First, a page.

The story below is from today's Bloomberg. It details China's fears that the US bailout will cause interest rates to rise and the dollar to fall. They are likely to start accumulating gold and other commodities now that the prices have fallen to current levels. This will make the shares of commodities and commodity producers more valuable.

What is not said in the article, but I can guarantee you they understand is that since they are the world's largest commodity user/importer, if they buy commodity companies (whether iron ore, aluminum, copper, oil, etc.) they have better control over the availability to them and the scarcity to the rest of the world.

This is a very inflationary event and will make gold more valuable along with whatever commodities China tries to control. There is a lot of talk about how we are now experiencing deflation and that inflation is not a problem. Unfortunately, that thinking is what got us into trouble – all of the actions taken to get us out of the current financial crisis are highly inflationary and once we've turned the corner inflation will be a big issue once again.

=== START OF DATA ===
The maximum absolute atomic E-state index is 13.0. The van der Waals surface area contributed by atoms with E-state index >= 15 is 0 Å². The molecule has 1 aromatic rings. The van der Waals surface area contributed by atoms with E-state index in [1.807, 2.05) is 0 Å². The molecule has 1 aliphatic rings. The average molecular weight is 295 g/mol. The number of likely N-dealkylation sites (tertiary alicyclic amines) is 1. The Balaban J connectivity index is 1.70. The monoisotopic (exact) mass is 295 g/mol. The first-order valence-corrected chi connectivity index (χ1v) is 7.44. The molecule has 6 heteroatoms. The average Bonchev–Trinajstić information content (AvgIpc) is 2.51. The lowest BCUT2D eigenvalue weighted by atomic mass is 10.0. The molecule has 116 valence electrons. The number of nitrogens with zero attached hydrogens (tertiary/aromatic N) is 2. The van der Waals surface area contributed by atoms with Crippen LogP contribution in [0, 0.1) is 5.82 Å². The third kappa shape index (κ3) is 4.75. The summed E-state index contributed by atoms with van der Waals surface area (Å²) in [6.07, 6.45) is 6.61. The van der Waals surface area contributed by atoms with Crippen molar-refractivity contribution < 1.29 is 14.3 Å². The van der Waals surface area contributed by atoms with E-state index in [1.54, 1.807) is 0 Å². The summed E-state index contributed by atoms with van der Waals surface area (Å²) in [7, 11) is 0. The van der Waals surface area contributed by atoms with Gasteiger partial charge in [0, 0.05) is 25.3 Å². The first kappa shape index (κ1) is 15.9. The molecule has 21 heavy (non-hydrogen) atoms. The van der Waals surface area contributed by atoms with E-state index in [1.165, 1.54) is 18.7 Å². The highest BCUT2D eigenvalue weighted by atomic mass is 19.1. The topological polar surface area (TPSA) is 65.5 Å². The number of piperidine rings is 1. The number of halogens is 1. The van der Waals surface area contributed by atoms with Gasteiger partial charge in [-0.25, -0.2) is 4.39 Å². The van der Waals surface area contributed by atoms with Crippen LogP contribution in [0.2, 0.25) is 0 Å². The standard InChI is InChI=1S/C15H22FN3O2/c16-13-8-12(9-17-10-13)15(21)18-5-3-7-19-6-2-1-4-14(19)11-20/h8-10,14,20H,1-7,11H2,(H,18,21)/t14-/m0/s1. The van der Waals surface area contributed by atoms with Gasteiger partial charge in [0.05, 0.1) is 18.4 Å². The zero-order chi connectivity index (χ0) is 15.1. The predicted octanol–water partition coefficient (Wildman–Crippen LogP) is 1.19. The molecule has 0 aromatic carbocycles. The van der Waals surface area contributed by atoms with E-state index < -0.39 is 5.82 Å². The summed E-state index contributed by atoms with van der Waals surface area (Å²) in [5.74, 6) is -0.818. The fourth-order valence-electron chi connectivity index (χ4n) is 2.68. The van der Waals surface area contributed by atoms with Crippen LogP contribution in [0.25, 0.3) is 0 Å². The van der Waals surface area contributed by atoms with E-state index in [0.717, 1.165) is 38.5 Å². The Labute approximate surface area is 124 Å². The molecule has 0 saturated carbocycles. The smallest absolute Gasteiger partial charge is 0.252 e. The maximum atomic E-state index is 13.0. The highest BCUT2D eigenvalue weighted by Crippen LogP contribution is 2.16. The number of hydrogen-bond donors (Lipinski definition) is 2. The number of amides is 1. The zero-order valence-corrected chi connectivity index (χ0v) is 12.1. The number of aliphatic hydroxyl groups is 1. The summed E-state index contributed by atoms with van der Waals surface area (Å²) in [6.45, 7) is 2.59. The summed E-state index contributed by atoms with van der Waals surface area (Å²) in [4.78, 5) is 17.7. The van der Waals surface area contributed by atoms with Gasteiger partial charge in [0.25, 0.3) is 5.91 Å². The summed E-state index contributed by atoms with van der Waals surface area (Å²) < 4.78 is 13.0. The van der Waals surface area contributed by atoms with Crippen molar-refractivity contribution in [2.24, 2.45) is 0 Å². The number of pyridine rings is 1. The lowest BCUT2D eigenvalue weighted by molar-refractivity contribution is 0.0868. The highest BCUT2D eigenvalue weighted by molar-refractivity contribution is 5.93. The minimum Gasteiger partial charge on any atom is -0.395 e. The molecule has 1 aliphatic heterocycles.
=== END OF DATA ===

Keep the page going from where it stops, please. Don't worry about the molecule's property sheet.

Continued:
China May Buy More Gold for Reserves

By Theresa Tang and Aaron Pan

Nov. 14 (Bloomberg) — China may buy more gold for its currency reserves on concern the $700 billion U.S. bank bailout will cause declines in the dollar and Treasuries, the Standard newspaper reported, citing an unidentified person familiar with the situation.

The decline in gold prices means it is “the right time'' to increase the gold reserves, Wan Guoli, vice secretary general of the China Gold Association, told the newspaper. The unidentified source said the government is considering building up holdings of the metal in “a big way,'' the newspaper said. China holds the world's biggest foreign-exchange reserves at $1.9 trillion, according to data compiled by Bloomberg.

Gold for immediate delivery was little changed at $733.07 an ounce at 8:21 p.m. in Singapore, after gaining 3.4 percent yesterday. Futures for December delivery were up $26.90, or 3.8 percent, to $731.90 an ounce in after-hours electronic trading on the Comex division of the New York Mercantile Exchange. The dollar was little changed at $1.2764 per euro.

The mainland could increase its gold reserves to as much as 4,000 tons, the Hong Kong newspaper said, citing Tanrich Futures senior vice president Colleen Chow Yin-shan. It said the reserves are 600 tons now.

Chinese authorities are now grappling with how best to manage the reserves, forecast by the International Monetary Fund to reach $2.2 trillion by the end of December and $2.7 trillion by the end of 2009. The yuan remains Asia's best performer against the dollar this year, rising 6.9 percent.

To contact the reporters on this story: Theresa Tang in Hong Kong at; Aaron Pan in Hong Kong at